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Sultan Muhammad (attributed to), Rustam sleeps while Rakhsh fights off a lion, a painting in gouache on paper

 

Height: 408.000 mm
Width: 293.000 mm

Bequeathed by Sir Bernard Eckstein, Bt.

ME OA 1948.12-11.023

Middle East

    Sultan Muhammad (attributed to), Rustam sleeps while Rakhsh fights off a lion, a painting in gouache on paper

    From Tabriz, north-west Iran; AD 1515-22

    Page from a manuscript of the Shahnama

    The Shahnama, or Book of Kings, is the national epic of Persia. The great warrior Rustam and his faithful red horse Rakhsh were on a long journey to rescue a king held captive by a demon in a distant country. They stopped to rest in a dangerous forest (originally a meadow in the story, but Sultan Muhammad chose to depict it as a forest), not realizing that they had camped at a lion's lair. Later, after Rustam had fallen asleep, the lion returned and attacked Rakhsh. The horse and the lion struggled fiercely together, until Rakhsh managed to trample his attacker to death.

    The artist has depicted the forest very effectively. Many dangers lurk among the dense landscape of trees, rocks and streams - such as the marauding snake raiding a nest of birds. An assortment of strange faces loom out of the rock formations, including the faces of a lion and a horse, echoing Rakhsh and his adversary.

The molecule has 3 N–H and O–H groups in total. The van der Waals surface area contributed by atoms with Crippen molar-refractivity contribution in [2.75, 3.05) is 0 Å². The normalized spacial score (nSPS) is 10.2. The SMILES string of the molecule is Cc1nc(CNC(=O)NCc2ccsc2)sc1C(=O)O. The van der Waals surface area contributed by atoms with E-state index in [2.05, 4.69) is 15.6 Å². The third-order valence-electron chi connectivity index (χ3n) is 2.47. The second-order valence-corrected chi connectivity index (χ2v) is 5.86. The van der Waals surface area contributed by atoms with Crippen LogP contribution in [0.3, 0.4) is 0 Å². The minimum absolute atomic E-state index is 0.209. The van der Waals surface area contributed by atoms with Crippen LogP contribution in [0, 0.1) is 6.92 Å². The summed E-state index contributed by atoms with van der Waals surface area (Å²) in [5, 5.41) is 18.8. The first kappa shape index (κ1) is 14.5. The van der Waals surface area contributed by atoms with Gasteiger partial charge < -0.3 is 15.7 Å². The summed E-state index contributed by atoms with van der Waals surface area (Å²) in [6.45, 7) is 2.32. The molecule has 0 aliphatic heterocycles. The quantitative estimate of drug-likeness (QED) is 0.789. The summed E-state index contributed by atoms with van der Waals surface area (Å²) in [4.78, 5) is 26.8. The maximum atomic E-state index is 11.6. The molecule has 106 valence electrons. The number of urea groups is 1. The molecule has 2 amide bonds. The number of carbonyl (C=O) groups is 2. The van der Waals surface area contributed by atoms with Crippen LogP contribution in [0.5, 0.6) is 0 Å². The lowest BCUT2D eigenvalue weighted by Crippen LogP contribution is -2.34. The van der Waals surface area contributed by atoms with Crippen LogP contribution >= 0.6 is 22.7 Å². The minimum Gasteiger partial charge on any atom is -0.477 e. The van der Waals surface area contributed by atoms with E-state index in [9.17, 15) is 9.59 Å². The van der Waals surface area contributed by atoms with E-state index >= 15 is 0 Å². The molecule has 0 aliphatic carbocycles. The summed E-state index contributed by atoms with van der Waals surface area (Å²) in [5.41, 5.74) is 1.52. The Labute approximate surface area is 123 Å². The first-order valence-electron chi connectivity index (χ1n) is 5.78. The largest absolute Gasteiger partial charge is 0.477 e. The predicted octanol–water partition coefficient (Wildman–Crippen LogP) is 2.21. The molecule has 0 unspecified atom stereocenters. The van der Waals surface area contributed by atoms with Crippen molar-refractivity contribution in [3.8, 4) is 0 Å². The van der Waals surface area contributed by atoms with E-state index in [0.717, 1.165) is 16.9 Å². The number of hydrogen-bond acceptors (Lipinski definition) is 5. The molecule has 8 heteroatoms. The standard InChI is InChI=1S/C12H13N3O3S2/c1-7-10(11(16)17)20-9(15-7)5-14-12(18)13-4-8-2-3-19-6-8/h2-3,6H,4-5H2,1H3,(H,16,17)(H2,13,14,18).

This painting has been attributed to the Persian painter Sultan Muhammad, a skilled master at the atelier of the Aqqoyunlu Turklmans in Tabriz. This is an excellent example of his work before he adapted his painting to the new Safavid style.

    The Safavid Shah Isma`il I conquered Tabriz in 1501. The Safavids subsequently took the city of Herat in 1510 and brought the craftsmen and artists of the fallen city back to Tabriz, their new capital. This was a customary practice of invaders, which here meant a fusion of two traditions of painting and composition into an identifiable Safavid style.

    S. Canby, Persian painting (London, The British Museum Press, 1993)

    S. Cary Welch, Wonders of the age: masterpiec (Harvard, 1979)

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